In this article a pediatrician puts the 2022-2023 amoxicillin shortage into perspective.
Authored By: Michael Cosimini, M.D.
Article Posted 22 December 2022
There is currently a shortage of amoxicillin suspension related to increased demand in the context of a large uptick in pediatric respiratory tract infections. This is a nice time to discuss the valuable role it plays in pediatrics, and alternatives to the medication.
Amoxicillin is an aminopenicillin which requires less frequent dosing and broadens our gram negative spectrum over natural penicillin. It is an excellent streptococcal drug, well tolerated, and as such is our go to for many pediatric respiratory tract infections including acute otitis media, streptococcal pharyngitis and community acquired pneumonia
With the amoxicillin shortage we find ourselves needing to be creative with administration like using opened capsules or crushed tablets. At times we are using alternative medications. There are specific alternatives to consider from the AAP discussed as well as some general stewardship suggestions here below.
Acute Otitis Media (AOM)
AOM can be viral, bacterial and often both. Resolution without antibiotics is common and there is room for watchful waiting especially in children two years of age and older. Suppurative complications like mastoiditis are rare, but may be reduced in children with non-severe presentations by antibiotics albeit at a high number needed to treat. As of the 2013 AAP guidelines we have specific recommendations for watchful waiting in children with non-severe cases. This includes unilateral AOM in children over six months of age and bilateral or unilateral in children two years of age and older. Data showing a lack of increase in this practice since the guidelines suggest we are underusing this strategy.
S. pneumoniae, M. catarrhalis and non-typeable H. influenzae are the three most important bacterial pathogens. Resistance mechanisms to know are (1) modification of the penicillin binding proteins for S pneumoniae, and (2) beta-lactamases produced by some H. influenzae and all M. catarrhalis isolates.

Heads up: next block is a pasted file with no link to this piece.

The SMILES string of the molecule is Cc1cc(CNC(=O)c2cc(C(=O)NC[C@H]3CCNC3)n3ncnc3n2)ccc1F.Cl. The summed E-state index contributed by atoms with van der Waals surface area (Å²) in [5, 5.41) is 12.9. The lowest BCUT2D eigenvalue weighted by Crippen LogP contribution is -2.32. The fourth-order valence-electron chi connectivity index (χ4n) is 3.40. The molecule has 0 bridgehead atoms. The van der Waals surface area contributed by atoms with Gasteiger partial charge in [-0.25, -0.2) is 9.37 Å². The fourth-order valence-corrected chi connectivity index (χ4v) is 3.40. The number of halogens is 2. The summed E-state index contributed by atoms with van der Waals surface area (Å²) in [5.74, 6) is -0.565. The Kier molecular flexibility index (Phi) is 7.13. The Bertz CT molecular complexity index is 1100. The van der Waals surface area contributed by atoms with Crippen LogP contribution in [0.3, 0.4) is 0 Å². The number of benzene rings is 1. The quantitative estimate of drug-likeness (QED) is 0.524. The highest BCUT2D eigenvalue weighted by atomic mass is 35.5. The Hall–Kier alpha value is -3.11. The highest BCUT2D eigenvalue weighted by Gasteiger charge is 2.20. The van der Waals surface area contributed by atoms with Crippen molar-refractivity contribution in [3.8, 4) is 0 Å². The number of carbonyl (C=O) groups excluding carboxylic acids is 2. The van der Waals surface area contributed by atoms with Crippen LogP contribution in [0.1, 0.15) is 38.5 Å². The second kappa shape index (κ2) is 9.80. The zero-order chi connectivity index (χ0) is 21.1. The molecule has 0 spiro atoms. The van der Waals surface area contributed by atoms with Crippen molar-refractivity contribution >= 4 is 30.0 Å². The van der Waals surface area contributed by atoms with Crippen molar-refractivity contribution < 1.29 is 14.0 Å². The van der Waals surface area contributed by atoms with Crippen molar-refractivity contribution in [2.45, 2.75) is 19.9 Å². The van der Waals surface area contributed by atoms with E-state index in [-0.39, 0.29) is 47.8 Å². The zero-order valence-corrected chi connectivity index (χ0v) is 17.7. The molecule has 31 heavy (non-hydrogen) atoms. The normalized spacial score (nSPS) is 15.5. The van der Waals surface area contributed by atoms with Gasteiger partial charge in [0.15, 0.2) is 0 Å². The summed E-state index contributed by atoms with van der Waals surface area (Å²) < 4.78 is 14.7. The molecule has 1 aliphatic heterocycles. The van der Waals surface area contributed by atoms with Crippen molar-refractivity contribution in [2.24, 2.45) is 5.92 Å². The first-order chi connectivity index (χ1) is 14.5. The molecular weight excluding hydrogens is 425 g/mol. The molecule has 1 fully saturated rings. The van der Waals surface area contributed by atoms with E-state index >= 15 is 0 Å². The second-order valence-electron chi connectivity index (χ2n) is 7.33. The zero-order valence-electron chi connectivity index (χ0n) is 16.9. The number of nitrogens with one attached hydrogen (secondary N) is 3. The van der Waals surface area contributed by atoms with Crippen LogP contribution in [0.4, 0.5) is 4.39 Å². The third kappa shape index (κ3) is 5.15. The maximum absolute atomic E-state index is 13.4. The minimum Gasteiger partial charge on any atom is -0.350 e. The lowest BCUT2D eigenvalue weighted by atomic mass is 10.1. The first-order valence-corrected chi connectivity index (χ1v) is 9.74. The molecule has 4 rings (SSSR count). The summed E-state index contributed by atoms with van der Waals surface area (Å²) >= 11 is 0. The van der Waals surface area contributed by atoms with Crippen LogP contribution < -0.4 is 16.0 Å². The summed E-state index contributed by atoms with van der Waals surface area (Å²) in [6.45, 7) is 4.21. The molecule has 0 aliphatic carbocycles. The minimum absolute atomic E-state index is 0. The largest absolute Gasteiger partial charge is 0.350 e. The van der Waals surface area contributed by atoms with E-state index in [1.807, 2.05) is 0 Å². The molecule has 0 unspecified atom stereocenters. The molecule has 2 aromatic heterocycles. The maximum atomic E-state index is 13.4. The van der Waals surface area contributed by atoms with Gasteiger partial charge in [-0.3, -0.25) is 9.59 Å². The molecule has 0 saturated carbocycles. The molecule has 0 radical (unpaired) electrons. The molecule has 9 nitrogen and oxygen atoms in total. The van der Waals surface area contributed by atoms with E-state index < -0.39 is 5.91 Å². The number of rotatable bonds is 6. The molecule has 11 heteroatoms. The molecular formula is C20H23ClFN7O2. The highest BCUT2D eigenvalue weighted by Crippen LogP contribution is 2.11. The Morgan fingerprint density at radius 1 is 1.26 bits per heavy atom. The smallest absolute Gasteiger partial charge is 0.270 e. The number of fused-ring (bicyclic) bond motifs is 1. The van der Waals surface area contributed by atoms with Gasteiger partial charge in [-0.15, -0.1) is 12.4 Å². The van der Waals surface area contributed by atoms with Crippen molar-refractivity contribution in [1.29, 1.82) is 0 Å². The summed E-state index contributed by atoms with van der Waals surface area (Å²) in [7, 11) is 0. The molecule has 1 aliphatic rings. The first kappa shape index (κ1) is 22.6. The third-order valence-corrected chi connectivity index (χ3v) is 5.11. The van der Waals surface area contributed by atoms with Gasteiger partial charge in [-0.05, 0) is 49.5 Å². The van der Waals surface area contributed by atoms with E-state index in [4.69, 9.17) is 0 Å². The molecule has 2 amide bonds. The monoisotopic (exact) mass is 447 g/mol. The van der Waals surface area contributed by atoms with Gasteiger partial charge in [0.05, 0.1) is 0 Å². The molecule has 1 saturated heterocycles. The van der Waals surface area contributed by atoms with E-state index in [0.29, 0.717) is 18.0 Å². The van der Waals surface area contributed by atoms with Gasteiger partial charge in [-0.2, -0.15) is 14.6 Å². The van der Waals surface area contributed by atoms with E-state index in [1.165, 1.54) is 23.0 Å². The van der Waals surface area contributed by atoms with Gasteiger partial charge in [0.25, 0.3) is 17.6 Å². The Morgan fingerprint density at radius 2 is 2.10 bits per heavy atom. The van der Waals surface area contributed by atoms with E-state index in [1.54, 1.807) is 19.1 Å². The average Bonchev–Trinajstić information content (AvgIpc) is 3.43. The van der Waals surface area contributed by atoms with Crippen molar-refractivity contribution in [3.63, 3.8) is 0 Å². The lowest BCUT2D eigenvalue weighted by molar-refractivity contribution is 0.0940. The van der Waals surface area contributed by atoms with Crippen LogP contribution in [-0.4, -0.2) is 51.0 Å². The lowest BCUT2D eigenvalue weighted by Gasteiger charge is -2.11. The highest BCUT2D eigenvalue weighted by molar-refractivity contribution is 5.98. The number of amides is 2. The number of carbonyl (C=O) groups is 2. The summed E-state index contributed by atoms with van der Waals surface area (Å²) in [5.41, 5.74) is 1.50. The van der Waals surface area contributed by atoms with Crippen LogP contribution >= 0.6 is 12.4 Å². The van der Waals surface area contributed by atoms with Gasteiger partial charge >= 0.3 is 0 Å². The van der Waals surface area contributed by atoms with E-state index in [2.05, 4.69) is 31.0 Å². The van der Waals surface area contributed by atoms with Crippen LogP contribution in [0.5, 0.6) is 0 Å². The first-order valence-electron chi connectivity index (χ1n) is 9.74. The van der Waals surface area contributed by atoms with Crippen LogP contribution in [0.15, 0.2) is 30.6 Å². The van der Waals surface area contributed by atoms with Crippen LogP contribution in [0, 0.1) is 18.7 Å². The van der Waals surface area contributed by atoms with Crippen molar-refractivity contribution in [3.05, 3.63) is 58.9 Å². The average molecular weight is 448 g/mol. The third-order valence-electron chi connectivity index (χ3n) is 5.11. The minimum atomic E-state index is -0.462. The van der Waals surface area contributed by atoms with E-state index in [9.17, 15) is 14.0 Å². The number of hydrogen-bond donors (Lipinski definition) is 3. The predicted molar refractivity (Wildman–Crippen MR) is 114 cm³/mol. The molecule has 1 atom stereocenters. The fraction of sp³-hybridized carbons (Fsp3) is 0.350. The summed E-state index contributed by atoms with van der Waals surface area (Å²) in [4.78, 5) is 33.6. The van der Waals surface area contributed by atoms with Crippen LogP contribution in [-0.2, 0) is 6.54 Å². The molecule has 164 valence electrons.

First line treatment is with “high dose” (80-100 mg/kg/day divided BID) amoxicillin with the goal of hitting higher minimum inhibitory concentrations for S. pneumoniae. This does not cover for the beta-lactamase producing gram negatives, but M. catarrhalis often resolves without treatment and is unlikely to cause complications.
A suggested substitute to amoxicillin due to shortages is amoxicillin-clavulanic acid (Augmentin) at the same amoxicillin dose. Want a hot tip? Use the suspension with lower clavulanate concentration! The downside is that you are using a drug that has a much broader spectrum for gram negatives, anaerobes and Staphylococcus aureus. There is also marginally more diarrhea with the addition of clavulanate.
Outside a shortage, amoxicillin-clavulanic acid is the first line drug when a patient has had amoxicillin in the last 30 days or you suspect a beta-lactamase producer. H influenzae is suspected in the context of otitis with purulent conjunctivitis based on older studies of conjunctival cultures on patients with otitis and conjunctivitis. There is some regional variation and this is used as the first line in some centers.
Another recommended alternative is ceftriaxone (Rocephin) which is an excellent drug for all three bacteria noted above. It can be given as a single 50 mg/kg (max 1000 mg) dose but again is a broader spectrum drug than is needed for the job. Given the difficulty of giving oral medications to toddlers I can see the appeal of this injectable option.
Community Acquired Pneumonia (CAP)